auditor believes should be brought to the attention of the directors or shareholders
should be considered.
Review of the independent auditor's evaluation of the company's internal control
systems.
Review of the company's accounting, financial, and operating controls.
Review of the reports of internal audit staff.
Review of interim financial reports to shareholders before the board of directors
approves them.
Review of company policies concerning political contributions, conflicts of interest,
and compliance with federal, state, and local laws and regulations, and
investigation of compliance with those policies.
Review of financial statements that are part of prospectuses or offering circulars;
review of reports before they are submitted to regulatory agencies.
Review of the independent auditor's observations of financial and accounting
personnel.
Participation in the selection and establishment of accounting policies; review the
accounting for specific items or transactions as well as alternative accounting
treatments and their effects.
Review of the impact of new or proposed pronouncements by the accounting
profession or regulatory bodies.
Review of the company's insurance program.
Review and discussion of the independent auditor's management letter.

3-31

Scenario 1:

a. Because Murphy & Johnson is a profit-oriented entity, net income before taxes is
likely to be the most appropriate benchmark for determining planning materiality.
Murphy & Johnsons auditor could use 3 5% of net income before operations for
determining planning materiality. If we assume that the auditor uses 5%, planning
materiality would be $1.05 million ($21 million .05). Assume further that the
auditors firm provides guidance that tolerable misstatement will be set 50% of
planning materiality or $525,000.

b. In this case, the two detected misstatements exceed planning materiality ($1.25
million versus $1.05 million). Thus, the auditor needs to propose an adjustment to the
financial statements. If both of the misstatements are known misstatements, the
auditor should request the client to book both misstatements. If the misstatements are
likely misstatements, the auditor will have to determine whether the misstatements
arose from an accounting estimate or an audit sample. In our example, the auditors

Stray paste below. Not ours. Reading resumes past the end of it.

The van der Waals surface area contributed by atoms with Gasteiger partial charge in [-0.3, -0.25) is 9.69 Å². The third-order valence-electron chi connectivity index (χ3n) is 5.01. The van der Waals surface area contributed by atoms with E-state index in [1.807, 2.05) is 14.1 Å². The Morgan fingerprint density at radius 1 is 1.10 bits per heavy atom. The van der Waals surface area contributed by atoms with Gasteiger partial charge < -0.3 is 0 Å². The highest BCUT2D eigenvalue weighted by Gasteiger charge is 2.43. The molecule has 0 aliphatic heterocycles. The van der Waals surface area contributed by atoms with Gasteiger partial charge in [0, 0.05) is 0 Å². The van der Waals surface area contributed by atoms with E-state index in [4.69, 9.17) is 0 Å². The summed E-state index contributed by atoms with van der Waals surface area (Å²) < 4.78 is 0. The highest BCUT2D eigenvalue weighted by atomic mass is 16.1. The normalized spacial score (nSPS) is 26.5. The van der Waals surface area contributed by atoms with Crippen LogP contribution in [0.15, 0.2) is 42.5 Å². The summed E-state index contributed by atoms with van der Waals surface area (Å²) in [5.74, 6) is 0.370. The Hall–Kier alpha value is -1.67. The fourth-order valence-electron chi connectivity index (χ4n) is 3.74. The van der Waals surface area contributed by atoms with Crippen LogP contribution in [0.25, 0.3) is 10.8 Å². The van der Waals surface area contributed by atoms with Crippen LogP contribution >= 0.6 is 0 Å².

proposed adjustment would need to be at least $200,000 so that the remaining
misstatement would be equal to or less than $1.05 million. The auditor should also
understand the cause of the misstatements and determine the impact of the material
misstatements on the auditors assessment of fraud and control risk. If Murphy &
Johnson is a public company, subject to Sarbanes Oxley 404 requirements (see
Chapter 7), the material misstatements are strong indicators of material weaknesses in
controls.

Scenario 2:

a. Delta Investments is in the mutual fund industry and total assets would likely be the
most appropriate benchmark for determining planning materiality. Deltas auditor
could use .5% of total assets for determining planning materiality. If we assume that
the auditor uses .5%, planning materiality would be $21.5 million ($4.3 billion
.005). Assume further that the auditors firm provides guidance that tolerable
misstatement will be set 50% of planning materiality or $10.75 million.

b. The two detected misstatements are less than both tolerable misstatement and
planning materiality so no adjustment to the financial statements would be necessary.
However, the auditor should understand the cause of the misstatement and determine
the impact of the misstatements on the auditors assessment of fraud and control risk.
If either of the two misstatements were known misstatements, the auditor would
request that the client make an adjustment. If Delta Investments is a public company,
subject to Sarbanes Oxley 404 requirements (see Chapter 7), the misstatements may
represent significant weaknesses in controls.

Scenario 3:

a. Swell Computers is a profit-oriented entity and net income before taxes would
normally be the most appropriate benchmark for determining planning materiality.
However, Swells profit ($500,000 net income on $7 billion of revenue) is close to
breakeven. In this case, Swells auditor can use total assets or total revenues for the
base. Deltas auditor decides to use .5% of total assets for determining planning
materiality. Thus, planning materiality would be $11.0 million ($2.2 billion .005).
Assume further that the auditors firm provides guidance that tolerable misstatement
will be set 50% of planning materiality or $5.5 million. Note that other scenario
answers are feasible.

b. The detected misstatement is less than both tolerable misstatement and planning
materiality. However, in this instance the adjustment of $1.5 million turns a profit
into a loss. This is one of the qualitative factors that SAB No. 99 requires the auditor
to consider (see Table 3-8), so an adjustment to the financial statements would be
necessary. In addition, the auditor should understand the cause of the misstatement
and determine the impact of the misstatements on the auditors assessment of fraud
and control risk. If Swell Computer is a public company, subject to Sarbanes Oxley
404 requirements (see Chapter 7), the misstatements may represent significant
weaknesses in controls.